If you've seen In The Good Old Summertime or You've Got Mail then you've basically seen this movie. They share similar plots especially between this film and In The Good Old Summertime, these two share the same/similar lines and could be played almost side by side with only a few differences. I personally prefer this one over In The Good Old Summertime. Whereas In The Good Old Summertime is your typical love story, Judy Garland, musical; The Shop Around the Corner is an overall better film. Jimmy Stewart and Margaret Sullavan are an excellent pairing and do very well with the clever, dry wit humor of the script. In addition this film takes itself more seriously instead of trying to just be funny. Overall: great script and great cast/performances. And of course: James Stewart
Film #18 Scavenger Hunt 10
Task #14 Movie With A More Popular Remake
I had no idea You've Got Mail was a remake. You've Got Mail was definitely cute and how can anyone not like Tom Hanks, but I think this was my favorite. I have a bit of a man crush on James Stewart...he was just so debonair and smooth. I thought everyone pulled their roles off with ease. I liked just about everything in this movie. I don't think I had ever seen Margaret Sullivan in anything before, and I really liked her here.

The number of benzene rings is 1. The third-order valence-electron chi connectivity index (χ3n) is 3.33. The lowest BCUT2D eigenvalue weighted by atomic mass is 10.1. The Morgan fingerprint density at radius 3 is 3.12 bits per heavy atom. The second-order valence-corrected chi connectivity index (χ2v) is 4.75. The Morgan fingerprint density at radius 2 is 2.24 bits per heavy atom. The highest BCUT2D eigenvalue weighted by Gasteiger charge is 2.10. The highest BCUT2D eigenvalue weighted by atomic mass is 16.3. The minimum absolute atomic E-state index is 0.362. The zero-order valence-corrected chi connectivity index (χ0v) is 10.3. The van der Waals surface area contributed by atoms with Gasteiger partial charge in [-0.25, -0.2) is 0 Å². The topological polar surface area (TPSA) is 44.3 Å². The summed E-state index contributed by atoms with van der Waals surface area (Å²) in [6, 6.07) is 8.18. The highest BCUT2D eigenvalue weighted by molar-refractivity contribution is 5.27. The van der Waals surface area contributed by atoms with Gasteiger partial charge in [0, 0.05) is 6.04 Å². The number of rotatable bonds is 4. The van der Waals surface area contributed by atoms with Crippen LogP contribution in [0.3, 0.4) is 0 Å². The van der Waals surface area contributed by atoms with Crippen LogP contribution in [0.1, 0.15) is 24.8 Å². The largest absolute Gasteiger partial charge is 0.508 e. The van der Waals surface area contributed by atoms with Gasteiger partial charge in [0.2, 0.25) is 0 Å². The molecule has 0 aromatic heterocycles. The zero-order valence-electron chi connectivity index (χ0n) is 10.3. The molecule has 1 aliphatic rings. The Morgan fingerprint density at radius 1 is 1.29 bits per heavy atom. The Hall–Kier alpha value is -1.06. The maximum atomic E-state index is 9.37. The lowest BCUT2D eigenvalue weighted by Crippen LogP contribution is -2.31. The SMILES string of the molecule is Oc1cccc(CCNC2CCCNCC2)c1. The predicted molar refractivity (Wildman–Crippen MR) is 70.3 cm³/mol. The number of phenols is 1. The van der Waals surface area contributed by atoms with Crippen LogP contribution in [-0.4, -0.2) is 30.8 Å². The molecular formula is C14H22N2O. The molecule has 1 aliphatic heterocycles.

The Shop Around the Corner is a damn fine movie. Helmed by Ernst Lubitsch (To Be Or Not to Be) this film is just a joy to watch. It's a classic from 1940, a year in which film was at a mountain top of excellence. The entire acting ensemble here is fantastic with high praise to Frank Morgan as the owner of the shop.
Shop Around the Corner + Philadelphia Story + It's A Wonderful Life = the holy trifect of perfect Jimmy Stewart performances.
I could write a long review on why this was so bad, but to keep things short:
Terrible pacing so there was no flow to the story, lack of real emotional connection that made sense between the characters, the "romance" was forced because of the lack of connection and build up of positive emotion, and NO MUSIC???
Why did this film get remade. I don't understand.
Combined the average ratings (Critic's & Users) from IMDb, Rotten Tomatoes, Metacritic and Letterboxd, and then weighted and tweaked the results…
This list is the Letterboxd version of The Oxford History of World Cinema.
The book celebrates and chronicles over one…